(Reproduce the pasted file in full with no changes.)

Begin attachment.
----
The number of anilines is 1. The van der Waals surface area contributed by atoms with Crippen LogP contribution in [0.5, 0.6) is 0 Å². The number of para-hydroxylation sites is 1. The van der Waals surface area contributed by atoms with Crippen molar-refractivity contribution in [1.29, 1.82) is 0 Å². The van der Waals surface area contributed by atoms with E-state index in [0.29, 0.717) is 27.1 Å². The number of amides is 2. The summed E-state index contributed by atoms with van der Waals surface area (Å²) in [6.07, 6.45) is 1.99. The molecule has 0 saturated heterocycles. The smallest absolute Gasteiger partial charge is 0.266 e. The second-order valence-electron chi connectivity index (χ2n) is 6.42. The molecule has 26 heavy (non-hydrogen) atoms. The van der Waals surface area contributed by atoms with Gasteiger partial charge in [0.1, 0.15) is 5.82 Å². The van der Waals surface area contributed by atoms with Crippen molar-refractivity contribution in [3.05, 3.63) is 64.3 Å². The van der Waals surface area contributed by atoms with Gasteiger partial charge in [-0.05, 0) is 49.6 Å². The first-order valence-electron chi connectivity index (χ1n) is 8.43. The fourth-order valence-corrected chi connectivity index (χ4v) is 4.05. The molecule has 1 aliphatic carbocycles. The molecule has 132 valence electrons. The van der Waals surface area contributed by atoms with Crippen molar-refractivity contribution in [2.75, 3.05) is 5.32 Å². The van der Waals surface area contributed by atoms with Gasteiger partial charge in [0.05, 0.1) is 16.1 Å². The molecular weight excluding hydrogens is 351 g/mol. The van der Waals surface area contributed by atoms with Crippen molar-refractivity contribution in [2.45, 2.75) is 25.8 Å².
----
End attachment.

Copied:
The number of anilines is 1. The van der Waals surface area contributed by atoms with Crippen LogP contribution in [0.5, 0.6) is 0 Å². The number of para-hydroxylation sites is 1. The van der Waals surface area contributed by atoms with Crippen molar-refractivity contribution in [1.29, 1.82) is 0 Å². The van der Waals surface area contributed by atoms with E-state index in [0.29, 0.717) is 27.1 Å². The number of amides is 2. The summed E-state index contributed by atoms with van der Waals surface area (Å²) in [6.07, 6.45) is 1.99. The molecule has 0 saturated heterocycles. The smallest absolute Gasteiger partial charge is 0.266 e. The second-order valence-electron chi connectivity index (χ2n) is 6.42. The molecule has 26 heavy (non-hydrogen) atoms. The van der Waals surface area contributed by atoms with Gasteiger partial charge in [0.1, 0.15) is 5.82 Å². The van der Waals surface area contributed by atoms with Crippen molar-refractivity contribution in [3.05, 3.63) is 64.3 Å². The van der Waals surface area contributed by atoms with Gasteiger partial charge in [-0.05, 0) is 49.6 Å². The first-order valence-electron chi connectivity index (χ1n) is 8.43. The fourth-order valence-corrected chi connectivity index (χ4v) is 4.05. The molecule has 1 aliphatic carbocycles. The molecule has 132 valence electrons. The van der Waals surface area contributed by atoms with Crippen molar-refractivity contribution in [2.75, 3.05) is 5.32 Å². The van der Waals surface area contributed by atoms with Gasteiger partial charge in [0.05, 0.1) is 16.1 Å². The molecular weight excluding hydrogens is 351 g/mol. The van der Waals surface area contributed by atoms with Crippen molar-refractivity contribution in [2.45, 2.75) is 25.8 Å².